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24 May 2022
Brits aren’t impressed by influencers
Influencers, KOLsSocial media audiencesUnited Kingdom
A majority of Brits are sceptical of the claims made for brands by social media influencers – and the more followers the influencer has, the more cynical they become.
Mega-influencers, especially, aren’t trusted
A survey* commissioned by Emplifi finds that:
two in five (41%) Brits ‘never’ trust the products and services being promoted to them by influencers, particularly mega influencers with over one million followers;
more than half do not trust that both mega influencers (57%) and micro influencers (51%) are transparent and declare all advertisements;
more than half either ‘never’ (30%) or ‘rarely’ (21%) trust that mega influencers truly believe in the products or services they are promoting;
two in five ‘never’ (26%) or ‘rarely’ (16%) trust that micro-influencers believe in the products or services they are promoting;
more than half (51%) do not think that mega-influencers with more than one million followers can understand or relate to the pressure of rising living costs;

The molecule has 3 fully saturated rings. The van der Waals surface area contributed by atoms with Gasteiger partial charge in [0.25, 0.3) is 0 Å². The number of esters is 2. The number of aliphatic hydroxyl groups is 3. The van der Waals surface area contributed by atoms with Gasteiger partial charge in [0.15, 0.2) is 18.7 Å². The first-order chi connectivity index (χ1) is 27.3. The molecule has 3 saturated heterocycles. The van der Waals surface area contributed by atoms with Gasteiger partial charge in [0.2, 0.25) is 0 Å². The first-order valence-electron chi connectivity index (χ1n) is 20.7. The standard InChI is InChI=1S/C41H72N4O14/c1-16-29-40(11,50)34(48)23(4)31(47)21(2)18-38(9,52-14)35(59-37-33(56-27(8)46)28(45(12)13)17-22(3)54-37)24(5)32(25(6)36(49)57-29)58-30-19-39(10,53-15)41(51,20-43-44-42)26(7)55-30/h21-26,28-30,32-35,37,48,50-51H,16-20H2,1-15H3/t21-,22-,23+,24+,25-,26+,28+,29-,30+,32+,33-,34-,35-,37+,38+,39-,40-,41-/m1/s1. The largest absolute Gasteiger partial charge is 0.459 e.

just 7% of UK consumers place most value in influencers with an inspirational lifestyle.
Social spending is up, engagement is down
Research from Emplifi last month suggested that UK brands spent 101% more on social media ads (an average of £5,235) in Q1 2022 compared to the global average of £2,598. At the same time, social media engagement is down, with UK click-through rates declining by 15% YoY.
Why it matters
The latest research was undertaken with one eye on the upcoming new series of TV reality show Love Island (59% do not believe that the mega-influencers emerging from that programme will be authentic and trustworthy). It’s clear that brands need to be smarter in their choice of influencers if they are to make their spending more effective. Reach and buzz are less important factors than authenticity and empathy.
* 2,503 UK consumers were polled by Google Surveys to assess the impact of an increasingly saturated influencer market on consumer trust